Childhood Leiomyosarcoma

Expert Care and Treatment for Childhood Solid Tumors

The Childhood Solid Tumor Center at Dana-Farber/Boston Children's Cancer and Blood Disorders Center treats children and teens with a variety of solid tumors. Our specialty programs are led by pediatric clinicians with deep expertise in diagnosis and treatment of rare and complex solid tumors. Learn more about solid tumor types that we treat.

Childhood Solid Tumor Center

What Is Childhood Leiomyosarcoma?

Leiomyosarcoma is a very rare, but very treatable cancer. It is a type of soft tissue sarcoma that grows in muscle tissue. In children, it usually grows in the gastrointestinal tract, which includes the stomach, small intestines, colon, appendix, rectum and anus. It can be difficult to detect because the tumor may be covered by other structures, such as skeletal muscle.

Dana-Farber/Boston Children’s Cancer and Blood Disorders Center provides comprehensive medical and surgical care for children with childhood leiomyosarcoma in our Bone and Soft Tissue Tumors Program.

  • Leiomyosarcoma can spread (metastasize) to other areas of the body, but usually does not if it is removed early.
  • Its cause is unknown but has been linked to genetics and inherited diseases.
  • Children with AIDS are at risk for developing this kind of cancer.
  • Girls and boys have equal risks of having leiomyosarcoma.
  • It is extremely rare. There are only 20 to 30 cases of child leiomyosarcoma cases per year in the United States.
  • A tumor may exist for a long time before being discovered.
  • Treatment usually involves surgery and potentially radiation therapy and/or chemotherapy.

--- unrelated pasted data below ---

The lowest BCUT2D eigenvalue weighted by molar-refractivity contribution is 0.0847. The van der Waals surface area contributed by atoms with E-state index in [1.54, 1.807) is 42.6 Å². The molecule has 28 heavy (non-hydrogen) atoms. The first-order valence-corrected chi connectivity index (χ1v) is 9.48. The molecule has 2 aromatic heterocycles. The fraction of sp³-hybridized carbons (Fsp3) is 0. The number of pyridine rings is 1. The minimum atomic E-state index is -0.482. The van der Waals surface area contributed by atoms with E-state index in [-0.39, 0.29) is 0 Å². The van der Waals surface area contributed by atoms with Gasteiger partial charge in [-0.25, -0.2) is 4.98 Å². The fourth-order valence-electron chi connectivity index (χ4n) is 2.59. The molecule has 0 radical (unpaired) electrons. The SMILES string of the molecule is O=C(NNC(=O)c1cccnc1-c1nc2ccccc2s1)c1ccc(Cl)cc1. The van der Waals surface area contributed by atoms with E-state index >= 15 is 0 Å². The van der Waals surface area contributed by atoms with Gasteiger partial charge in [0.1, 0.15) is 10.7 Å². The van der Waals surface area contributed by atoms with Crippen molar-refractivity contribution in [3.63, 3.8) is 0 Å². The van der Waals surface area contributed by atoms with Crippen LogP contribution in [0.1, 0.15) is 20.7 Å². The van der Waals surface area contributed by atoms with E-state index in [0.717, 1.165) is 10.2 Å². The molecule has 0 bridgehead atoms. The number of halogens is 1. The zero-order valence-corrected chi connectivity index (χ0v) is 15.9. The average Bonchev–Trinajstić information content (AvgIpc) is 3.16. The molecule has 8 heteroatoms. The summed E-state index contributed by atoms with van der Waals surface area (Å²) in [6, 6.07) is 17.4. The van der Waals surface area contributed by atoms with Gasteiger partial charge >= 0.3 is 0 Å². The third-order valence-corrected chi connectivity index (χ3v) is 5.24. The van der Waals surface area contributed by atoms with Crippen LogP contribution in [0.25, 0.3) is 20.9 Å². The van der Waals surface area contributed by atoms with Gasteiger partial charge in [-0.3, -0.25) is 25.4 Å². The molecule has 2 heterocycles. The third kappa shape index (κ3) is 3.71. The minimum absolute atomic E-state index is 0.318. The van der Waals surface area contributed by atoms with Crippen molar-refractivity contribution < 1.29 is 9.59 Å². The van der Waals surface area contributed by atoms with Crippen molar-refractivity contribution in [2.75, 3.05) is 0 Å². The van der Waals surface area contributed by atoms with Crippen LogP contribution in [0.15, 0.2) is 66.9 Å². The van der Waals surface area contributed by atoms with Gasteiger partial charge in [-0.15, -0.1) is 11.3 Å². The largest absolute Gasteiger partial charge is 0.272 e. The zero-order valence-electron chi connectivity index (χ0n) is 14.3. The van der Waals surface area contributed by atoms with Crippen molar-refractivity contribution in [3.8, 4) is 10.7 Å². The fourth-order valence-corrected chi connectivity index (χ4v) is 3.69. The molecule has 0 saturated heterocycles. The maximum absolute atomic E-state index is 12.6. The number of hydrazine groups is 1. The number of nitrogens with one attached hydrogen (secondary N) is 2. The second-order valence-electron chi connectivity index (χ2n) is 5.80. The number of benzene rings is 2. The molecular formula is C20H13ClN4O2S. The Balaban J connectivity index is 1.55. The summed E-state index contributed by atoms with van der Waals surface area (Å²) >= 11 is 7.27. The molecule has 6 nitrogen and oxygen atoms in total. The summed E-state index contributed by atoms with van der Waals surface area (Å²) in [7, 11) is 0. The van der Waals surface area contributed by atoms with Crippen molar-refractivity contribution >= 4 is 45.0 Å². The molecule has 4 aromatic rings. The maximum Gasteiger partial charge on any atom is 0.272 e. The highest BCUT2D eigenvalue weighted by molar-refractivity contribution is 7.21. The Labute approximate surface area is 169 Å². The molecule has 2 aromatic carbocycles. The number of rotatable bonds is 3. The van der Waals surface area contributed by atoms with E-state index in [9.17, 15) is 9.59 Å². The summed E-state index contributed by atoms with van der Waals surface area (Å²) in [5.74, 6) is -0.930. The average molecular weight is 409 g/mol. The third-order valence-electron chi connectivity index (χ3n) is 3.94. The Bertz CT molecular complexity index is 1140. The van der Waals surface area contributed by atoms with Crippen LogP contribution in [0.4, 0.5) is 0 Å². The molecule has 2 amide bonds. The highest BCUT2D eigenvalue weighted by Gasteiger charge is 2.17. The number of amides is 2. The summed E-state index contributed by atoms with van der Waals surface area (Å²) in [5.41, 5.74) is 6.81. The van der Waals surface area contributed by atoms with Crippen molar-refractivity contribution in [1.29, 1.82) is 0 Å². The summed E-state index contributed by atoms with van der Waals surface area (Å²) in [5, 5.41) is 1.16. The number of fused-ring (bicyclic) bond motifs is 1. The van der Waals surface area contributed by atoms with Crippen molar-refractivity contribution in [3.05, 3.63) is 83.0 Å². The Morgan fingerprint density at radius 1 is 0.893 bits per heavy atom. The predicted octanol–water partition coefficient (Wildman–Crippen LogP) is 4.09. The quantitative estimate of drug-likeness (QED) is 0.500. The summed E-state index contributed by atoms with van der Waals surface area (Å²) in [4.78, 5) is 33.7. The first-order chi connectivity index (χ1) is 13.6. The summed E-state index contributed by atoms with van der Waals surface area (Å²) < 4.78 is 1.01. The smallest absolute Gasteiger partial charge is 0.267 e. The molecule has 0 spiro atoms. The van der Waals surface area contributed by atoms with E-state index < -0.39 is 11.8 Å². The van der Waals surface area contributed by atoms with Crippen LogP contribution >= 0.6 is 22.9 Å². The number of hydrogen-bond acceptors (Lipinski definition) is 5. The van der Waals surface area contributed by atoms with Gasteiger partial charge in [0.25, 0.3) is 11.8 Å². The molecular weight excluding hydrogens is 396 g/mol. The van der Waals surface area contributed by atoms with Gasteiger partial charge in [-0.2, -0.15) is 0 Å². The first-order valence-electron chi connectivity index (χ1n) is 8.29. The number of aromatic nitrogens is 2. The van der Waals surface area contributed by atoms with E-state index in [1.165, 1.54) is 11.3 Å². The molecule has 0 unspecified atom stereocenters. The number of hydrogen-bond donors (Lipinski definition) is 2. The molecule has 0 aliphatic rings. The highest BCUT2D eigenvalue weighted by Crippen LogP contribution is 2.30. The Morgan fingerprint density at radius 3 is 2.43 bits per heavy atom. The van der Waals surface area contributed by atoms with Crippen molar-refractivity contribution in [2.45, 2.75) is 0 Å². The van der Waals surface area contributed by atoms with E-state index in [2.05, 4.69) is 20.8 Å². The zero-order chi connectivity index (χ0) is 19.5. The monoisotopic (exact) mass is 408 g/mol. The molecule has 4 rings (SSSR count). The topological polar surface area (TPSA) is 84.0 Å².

• Leiomyosarcoma is very treatable, with 80% success rate if the tumor is completely removed.

Types of childhood leiomyosarcoma include:

  • Soft tissue leiomyosarcoma
  • Cutaneous (skin) leiomyosarcoma
  • Vascular leiomyosarcoma
  • Immunocompromised host leiomyosarcoma
  • Bone leiomyosarcoma

The exact cause of childhood leiomyosarcoma is not entirely understood, but studies suggest that genetics may play a role in the formation of all soft tissue sarcomas. In addition:

  • There seems to be a link between leiomyosarcoma and Epstein-Barr virus infection.
  • Children with AIDS and those who are undergoing immunosuppression therapy for solid organ transplantation are also at increased risk for developing leiomyosarcoma.
  • Children with other forms of cancer, such as retinoblastoma, may be at higher risk for developing leiomyosarcoma as adults.

Because soft tissue sarcomas affect tissue that is elastic and easily moved, a tumor may exist for a long time before being discovered, growing large and pushing aside surrounding tissue. Symptoms vary greatly with the size, location, and spread of the tumor, but may include:

  • Painless swelling or mass anywhere on the body.
  • Pain or soreness caused by compressed nerves or muscles.
  • Limping or other difficulty using the legs, feet, arms or hands.

How We Treat Childhood Leiomyosarcoma

Surgery to remove the tumor is the primary treatment for childhood leiomyosarcoma, sometimes followed by chemotherapy and radiation therapy to destroy any cancer cells that may have spread beyond the tumor, and to prevent a recurrence.

Please refer to childhood soft tissue sarcomas for additional information about diagnosis, treatment, and care that your child will receive from our experienced clinicians.